The head of British forces in southern Iraq has called for national support for soldiers serving in the country.
Maj Gen Shirreff welcoming Tony Blair to Basra earlier this month
Issues such as underfunding had to be addressed to maintain their quality of work, Maj Gen Richard Shirreff said.
His comments, made to the BBC's Kate Silverton, came after troops complained of "running on empty" in Iraq. The MoD said spending had risen steadily.
Meanwhile, seven British soldiers on patrol in northern Basra suffered minor injuries when a roadside bomb exploded.
A Ministry of Defence spokeswoman said there had been "a number" of armoured vehicles in the patrol when an improvised explosive device exploded.
She said the injured were checked over by medics, but nobody was admitted to hospital.
In his comments to our correspondent, Maj Gen Shirreff said: "The nation needs to understand that the quality work done by these courageous men and women out here only happens and can only continue if... our soldiers are properly supported back home in terms of the support for training, infrastructure, barracks, accommodation."
"Some of these issues need solving," he said, adding that many were "the result of a generation of underfunding and relative neglect".
However, Maj Gen Shirreff made it clear that he felt the problems related to a general malaise, rather than ones relating to governance.
"I don't blame any particular party or government, I think this is a general issue," he said.
"There's a whole range of areas - it's not just the sharp end here."
Maj Gen Shirreff referred to a "military covenant between the nation and its soldiers", which he said was now "seriously out of kilter".
And, suggesting that British ambitions in Iraq had been scaled back, he went on: "Clearly I would love a 100% solution.
"When I came up here and initiated the operations we have been conducting, I was looking for a 100% solution.
"But this is Iraq, this is Arabia and this is reality, so a 60% solution is good enough for me."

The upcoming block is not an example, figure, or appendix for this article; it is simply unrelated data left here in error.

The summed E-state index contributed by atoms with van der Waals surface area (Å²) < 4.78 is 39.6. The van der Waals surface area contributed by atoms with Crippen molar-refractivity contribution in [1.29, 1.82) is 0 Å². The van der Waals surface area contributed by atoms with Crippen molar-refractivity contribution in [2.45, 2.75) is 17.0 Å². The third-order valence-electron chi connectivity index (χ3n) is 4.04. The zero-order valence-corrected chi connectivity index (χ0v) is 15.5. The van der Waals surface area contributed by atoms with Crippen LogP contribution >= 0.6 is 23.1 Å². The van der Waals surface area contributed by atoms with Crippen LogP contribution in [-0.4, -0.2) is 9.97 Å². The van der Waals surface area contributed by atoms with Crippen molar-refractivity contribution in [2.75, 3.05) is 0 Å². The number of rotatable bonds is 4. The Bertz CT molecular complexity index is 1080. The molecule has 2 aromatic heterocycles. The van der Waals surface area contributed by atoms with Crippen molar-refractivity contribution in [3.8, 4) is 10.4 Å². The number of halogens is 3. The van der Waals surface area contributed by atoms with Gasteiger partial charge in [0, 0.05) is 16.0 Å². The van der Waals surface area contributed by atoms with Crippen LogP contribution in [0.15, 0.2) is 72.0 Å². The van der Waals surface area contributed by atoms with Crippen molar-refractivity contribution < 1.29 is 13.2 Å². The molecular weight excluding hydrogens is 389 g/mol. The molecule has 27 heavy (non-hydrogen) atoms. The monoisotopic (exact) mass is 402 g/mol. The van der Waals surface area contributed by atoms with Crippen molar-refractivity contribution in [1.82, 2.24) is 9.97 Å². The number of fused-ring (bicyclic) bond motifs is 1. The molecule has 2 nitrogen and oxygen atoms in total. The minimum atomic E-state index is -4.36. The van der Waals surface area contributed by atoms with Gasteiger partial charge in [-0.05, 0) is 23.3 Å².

Maj Gen Shirreff also referred to the demolition of an Iraqi police station as a turning point in the battle with Basra's death squads.
He made it clear that he remained "completely unrepentant" about the Christmas Day operation, despite some criticism from provincial council leaders.
The Ministry of Defence said it had "long recognised" the importance of investing properly in the armed forces at home and abroad.
The defence budget had "steadily risen" by an extra £3.7bn over the last three years, a spokesman said.
He added: "We are constantly investing in new equipment, medical care and accommodation.
"Last year alone, we spent more than £700m on improvements to service housing, announced the introduction of a new £2,240 operational bonus and invested millions more in new equipment, including body armour and armoured vehicles."
But shadow defence secretary Dr Liam Fox said it was time for the government to say "something resembling the truth" about the military's resources.
"The PM repeatedly assures our troops that they can have what they want, assures the public that the troops have what they need, but we are continuingly told by our military commanders that shortages remain," he said.
And Colonel Tim Collins, who was one of the most senior officers in Iraq when the war began in 2003, accused the MoD of being "disingenuous" in arguing defence spending had increased.
Col Collins, who is retired, told the BBC: "Since 2000, before the war on terror officially began, the number of commitments that are facing the army have increased many times over.
"The spending is not keeping pace with what the government requires of the armed forces. It's actually shrinking in real terms."
He added that what Maj Gen Shirreff was highlighting was that "successive governments, in conjunction with senior officers who have collaborated in the reduction in the size of the armed forces, have left the armed forces extremely vulnerable".